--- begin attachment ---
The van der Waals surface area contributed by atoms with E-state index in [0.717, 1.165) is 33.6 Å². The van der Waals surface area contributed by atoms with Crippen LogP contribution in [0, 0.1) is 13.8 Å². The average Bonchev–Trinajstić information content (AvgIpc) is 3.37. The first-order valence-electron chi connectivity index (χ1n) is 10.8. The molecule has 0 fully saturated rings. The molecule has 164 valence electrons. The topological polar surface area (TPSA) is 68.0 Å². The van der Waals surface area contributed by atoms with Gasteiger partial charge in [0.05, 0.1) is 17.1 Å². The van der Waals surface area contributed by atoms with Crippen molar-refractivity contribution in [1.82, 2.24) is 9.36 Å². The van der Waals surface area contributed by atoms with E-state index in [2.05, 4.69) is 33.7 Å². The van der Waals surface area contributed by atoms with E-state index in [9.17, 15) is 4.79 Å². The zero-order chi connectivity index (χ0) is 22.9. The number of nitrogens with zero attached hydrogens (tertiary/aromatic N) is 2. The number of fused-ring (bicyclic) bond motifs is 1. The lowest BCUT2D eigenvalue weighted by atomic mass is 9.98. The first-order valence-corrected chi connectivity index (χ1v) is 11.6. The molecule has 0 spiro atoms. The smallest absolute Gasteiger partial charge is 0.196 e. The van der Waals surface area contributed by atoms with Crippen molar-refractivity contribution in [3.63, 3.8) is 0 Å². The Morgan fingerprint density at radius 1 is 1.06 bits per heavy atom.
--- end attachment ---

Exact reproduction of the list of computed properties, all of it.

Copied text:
The van der Waals surface area contributed by atoms with E-state index in [0.717, 1.165) is 33.6 Å². The van der Waals surface area contributed by atoms with Crippen LogP contribution in [0, 0.1) is 13.8 Å². The average Bonchev–Trinajstić information content (AvgIpc) is 3.37. The first-order valence-electron chi connectivity index (χ1n) is 10.8. The molecule has 0 fully saturated rings. The molecule has 164 valence electrons. The topological polar surface area (TPSA) is 68.0 Å². The van der Waals surface area contributed by atoms with Gasteiger partial charge in [0.05, 0.1) is 17.1 Å². The van der Waals surface area contributed by atoms with Crippen molar-refractivity contribution in [1.82, 2.24) is 9.36 Å². The van der Waals surface area contributed by atoms with E-state index in [2.05, 4.69) is 33.7 Å². The van der Waals surface area contributed by atoms with E-state index in [9.17, 15) is 4.79 Å². The zero-order chi connectivity index (χ0) is 22.9. The number of nitrogens with zero attached hydrogens (tertiary/aromatic N) is 2. The number of fused-ring (bicyclic) bond motifs is 1. The lowest BCUT2D eigenvalue weighted by atomic mass is 9.98. The first-order valence-corrected chi connectivity index (χ1v) is 11.6. The molecule has 0 spiro atoms. The smallest absolute Gasteiger partial charge is 0.196 e. The van der Waals surface area contributed by atoms with Crippen molar-refractivity contribution in [3.63, 3.8) is 0 Å². The Morgan fingerprint density at radius 1 is 1.06 bits per heavy atom.